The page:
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Mercedes-Benz W123

Mercedes-Benz W123 Published: 6th Feb 2019 - 0 Comments - Be the first, contribute now!

Mercedes-Benz W123
Mercedes-Benz W123
Mercedes-Benz W123
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A quality saloon, estate or coupé that took over from where the Fintail left off, it’s the last of over-engineered Mercedes!

Ever since the W110 was discontinued in 1968, lovers of three-pointed star saloons were hoping for a successor and they found it in the W123, one Benz’s very best. Launched in 1975 it’s regarded as one of last of the traditional Mercs where first class engineering and quality build were the trademarks. Costly as a result when new, they are now an upcoming pragmatic classic.

What makes them so special

If you’re after a German sports saloon of the BMW kind, then – despite the 177bhp twin cam 280E – best look elsewhere. However, if you value integrity, dependability, decorum and dignity then few cars provide like the W123 which is what they still make great practical prestigious daily drivers and still seen as taxis the world over. They feel distinctly 1970s with a typical sombre rather sporty attitude to hot shoe driving that most Merc saloons also displayed before the 190 came along, but high speed cruising is another matter.

Right choice

The W123 was available in saloon, estate (utterly brilliant with its self-levelling suspension) and coupé guises, the latter known as the CE with a shorter body and pillar less windows. Although fine once up to speed, the 200/200D models are plodders in auto form, the best all rounder is the 109-134bhp 230 range. If you want a diesel, try to find the five-cylinder 300TD which at least offers passable performance although the 2.4TD was the most popular choice in the UK. When it comes to trim levels, while none are exactly plush – last of the line CEs are best of all. But what the W123 has seemingly lasts for an eternity.


Good value still but buy before the market fully cottons on to their worth – which will be soon. Budget for around £7500 for the best saloon but estates and CEs will be double this; around 5K will secure a good saloon or average CE but be wary of any much cheaper as restoration on this over engineered classic are prohibitive. There’s plenty around, the vast majority being left-hand drive if that doesn’t phase you.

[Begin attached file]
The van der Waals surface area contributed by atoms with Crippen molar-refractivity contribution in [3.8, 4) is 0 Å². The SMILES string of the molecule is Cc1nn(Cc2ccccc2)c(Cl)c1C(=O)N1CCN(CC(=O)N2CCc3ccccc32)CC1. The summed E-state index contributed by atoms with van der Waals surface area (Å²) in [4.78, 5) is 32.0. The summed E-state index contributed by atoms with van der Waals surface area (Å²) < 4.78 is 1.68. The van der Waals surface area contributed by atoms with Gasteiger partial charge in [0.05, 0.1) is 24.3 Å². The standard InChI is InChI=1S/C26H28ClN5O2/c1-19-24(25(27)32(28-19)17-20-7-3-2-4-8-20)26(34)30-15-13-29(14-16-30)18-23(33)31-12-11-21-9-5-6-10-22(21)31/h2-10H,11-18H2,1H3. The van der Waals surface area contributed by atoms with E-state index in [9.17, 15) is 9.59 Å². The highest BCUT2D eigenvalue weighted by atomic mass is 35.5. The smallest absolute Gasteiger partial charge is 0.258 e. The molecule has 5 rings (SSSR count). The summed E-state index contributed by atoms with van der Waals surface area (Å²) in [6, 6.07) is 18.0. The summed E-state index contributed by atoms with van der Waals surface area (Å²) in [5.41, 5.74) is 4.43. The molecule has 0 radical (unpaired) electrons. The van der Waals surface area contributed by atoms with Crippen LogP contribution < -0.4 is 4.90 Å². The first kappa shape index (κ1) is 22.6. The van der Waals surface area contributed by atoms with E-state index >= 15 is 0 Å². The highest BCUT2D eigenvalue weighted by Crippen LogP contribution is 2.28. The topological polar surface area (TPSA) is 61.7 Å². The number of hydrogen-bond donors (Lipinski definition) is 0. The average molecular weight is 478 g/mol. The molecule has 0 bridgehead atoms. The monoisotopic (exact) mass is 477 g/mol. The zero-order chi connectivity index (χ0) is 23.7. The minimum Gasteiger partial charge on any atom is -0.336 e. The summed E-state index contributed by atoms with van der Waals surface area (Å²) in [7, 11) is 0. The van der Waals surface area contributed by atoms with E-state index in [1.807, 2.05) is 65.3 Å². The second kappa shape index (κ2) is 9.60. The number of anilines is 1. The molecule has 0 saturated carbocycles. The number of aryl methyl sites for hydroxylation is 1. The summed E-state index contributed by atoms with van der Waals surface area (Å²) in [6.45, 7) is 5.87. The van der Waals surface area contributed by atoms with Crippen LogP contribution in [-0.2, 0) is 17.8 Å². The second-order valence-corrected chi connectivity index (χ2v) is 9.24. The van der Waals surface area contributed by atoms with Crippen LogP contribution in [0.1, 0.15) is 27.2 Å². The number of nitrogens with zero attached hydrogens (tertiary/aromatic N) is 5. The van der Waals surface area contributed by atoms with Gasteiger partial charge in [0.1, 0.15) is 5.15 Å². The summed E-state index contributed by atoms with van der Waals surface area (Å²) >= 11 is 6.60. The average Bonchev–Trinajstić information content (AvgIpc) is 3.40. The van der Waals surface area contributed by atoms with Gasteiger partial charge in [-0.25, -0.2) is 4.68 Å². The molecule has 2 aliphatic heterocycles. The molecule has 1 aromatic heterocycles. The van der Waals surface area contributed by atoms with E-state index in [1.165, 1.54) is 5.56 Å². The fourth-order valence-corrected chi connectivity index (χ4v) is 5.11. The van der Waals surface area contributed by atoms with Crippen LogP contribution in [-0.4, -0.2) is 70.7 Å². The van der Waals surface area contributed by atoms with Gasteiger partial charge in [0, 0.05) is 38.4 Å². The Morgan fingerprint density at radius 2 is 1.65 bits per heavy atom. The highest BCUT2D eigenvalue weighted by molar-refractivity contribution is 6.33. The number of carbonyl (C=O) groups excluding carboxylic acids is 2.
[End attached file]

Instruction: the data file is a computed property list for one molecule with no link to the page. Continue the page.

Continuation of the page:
Significant dates

W123 saloon was introduced for ’76 model year with a variety of petrol and diesel engine options with the CE coupé joining a year later – petrol power only – along with special limousine versions. For ’78 the ’T’ estate arrives with more selective engine range (including new 3-litre diesel), plus Crayford makes handful of convertibles. Major facelift for ’80 ushers in better rustproofing and engines, including new turbo-diesels, ’82 adds fivespeed manual option, standard power steering (previously optional) and increased rear seat room.

Don’t get caught out…

  • A good starting point is dedicated dealer W123 World of Swansea.
  • According to experts the paintwork was one of the factory’s very best and so poor restoration and repairs are fairly easy to detect.
  • Pre-1981 models are affected the most for rot but all are prone at the bulkheads, crossmembers, sills, jacking point boot floor, front suspension mounts and the front slam panel by the headlights.
  • Look for hot running, head gasket failure (280 the most prone), bunged up rads, and poor fuel systems, especially the carburettors.
  • The self-levelling system can cost £2000 or more to repair if defective.

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